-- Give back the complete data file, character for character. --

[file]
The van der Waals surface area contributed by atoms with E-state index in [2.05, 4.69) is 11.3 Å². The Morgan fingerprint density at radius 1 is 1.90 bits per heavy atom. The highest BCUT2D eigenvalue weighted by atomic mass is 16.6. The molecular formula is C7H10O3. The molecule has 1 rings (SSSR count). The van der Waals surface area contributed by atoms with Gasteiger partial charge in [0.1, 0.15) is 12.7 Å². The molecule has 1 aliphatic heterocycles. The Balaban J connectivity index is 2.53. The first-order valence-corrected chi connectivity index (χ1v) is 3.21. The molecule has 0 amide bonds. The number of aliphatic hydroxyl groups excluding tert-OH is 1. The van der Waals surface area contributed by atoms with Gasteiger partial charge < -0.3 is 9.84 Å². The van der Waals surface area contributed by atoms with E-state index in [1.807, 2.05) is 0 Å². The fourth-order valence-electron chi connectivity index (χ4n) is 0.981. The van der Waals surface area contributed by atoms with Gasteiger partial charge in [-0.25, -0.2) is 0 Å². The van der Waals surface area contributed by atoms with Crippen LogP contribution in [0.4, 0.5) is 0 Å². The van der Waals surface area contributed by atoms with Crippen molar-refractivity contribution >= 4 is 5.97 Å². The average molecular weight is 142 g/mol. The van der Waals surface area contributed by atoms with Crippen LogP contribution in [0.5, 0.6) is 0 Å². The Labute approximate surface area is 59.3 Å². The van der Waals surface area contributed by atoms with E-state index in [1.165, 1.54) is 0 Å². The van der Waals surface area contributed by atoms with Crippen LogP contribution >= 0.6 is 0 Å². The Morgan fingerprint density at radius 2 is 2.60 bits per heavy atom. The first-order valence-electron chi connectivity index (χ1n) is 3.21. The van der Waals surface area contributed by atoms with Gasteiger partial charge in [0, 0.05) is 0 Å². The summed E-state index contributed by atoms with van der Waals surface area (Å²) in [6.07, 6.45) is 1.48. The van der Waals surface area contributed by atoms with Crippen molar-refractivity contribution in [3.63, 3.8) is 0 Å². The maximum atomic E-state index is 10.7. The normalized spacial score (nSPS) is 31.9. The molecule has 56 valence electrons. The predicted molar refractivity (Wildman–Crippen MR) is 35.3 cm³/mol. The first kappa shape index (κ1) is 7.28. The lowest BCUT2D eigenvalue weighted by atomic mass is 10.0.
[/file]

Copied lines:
The van der Waals surface area contributed by atoms with E-state index in [2.05, 4.69) is 11.3 Å². The Morgan fingerprint density at radius 1 is 1.90 bits per heavy atom. The highest BCUT2D eigenvalue weighted by atomic mass is 16.6. The molecular formula is C7H10O3. The molecule has 1 rings (SSSR count). The van der Waals surface area contributed by atoms with Gasteiger partial charge in [0.1, 0.15) is 12.7 Å². The molecule has 1 aliphatic heterocycles. The Balaban J connectivity index is 2.53. The first-order valence-corrected chi connectivity index (χ1v) is 3.21. The molecule has 0 amide bonds. The number of aliphatic hydroxyl groups excluding tert-OH is 1. The van der Waals surface area contributed by atoms with Gasteiger partial charge < -0.3 is 9.84 Å². The van der Waals surface area contributed by atoms with E-state index in [1.807, 2.05) is 0 Å². The fourth-order valence-electron chi connectivity index (χ4n) is 0.981. The van der Waals surface area contributed by atoms with Gasteiger partial charge in [-0.25, -0.2) is 0 Å². The van der Waals surface area contributed by atoms with Crippen LogP contribution in [0.4, 0.5) is 0 Å². The van der Waals surface area contributed by atoms with Crippen molar-refractivity contribution >= 4 is 5.97 Å². The average molecular weight is 142 g/mol. The van der Waals surface area contributed by atoms with Crippen LogP contribution in [0.5, 0.6) is 0 Å². The Labute approximate surface area is 59.3 Å². The van der Waals surface area contributed by atoms with E-state index in [1.165, 1.54) is 0 Å². The van der Waals surface area contributed by atoms with Crippen LogP contribution >= 0.6 is 0 Å². The Morgan fingerprint density at radius 2 is 2.60 bits per heavy atom. The first-order valence-electron chi connectivity index (χ1n) is 3.21. The van der Waals surface area contributed by atoms with Gasteiger partial charge in [0, 0.05) is 0 Å². The summed E-state index contributed by atoms with van der Waals surface area (Å²) in [6.07, 6.45) is 1.48. The van der Waals surface area contributed by atoms with Crippen molar-refractivity contribution in [3.63, 3.8) is 0 Å². The maximum atomic E-state index is 10.7. The normalized spacial score (nSPS) is 31.9. The molecule has 56 valence electrons. The predicted molar refractivity (Wildman–Crippen MR) is 35.3 cm³/mol. The first kappa shape index (κ1) is 7.28. The lowest BCUT2D eigenvalue weighted by atomic mass is 10.0.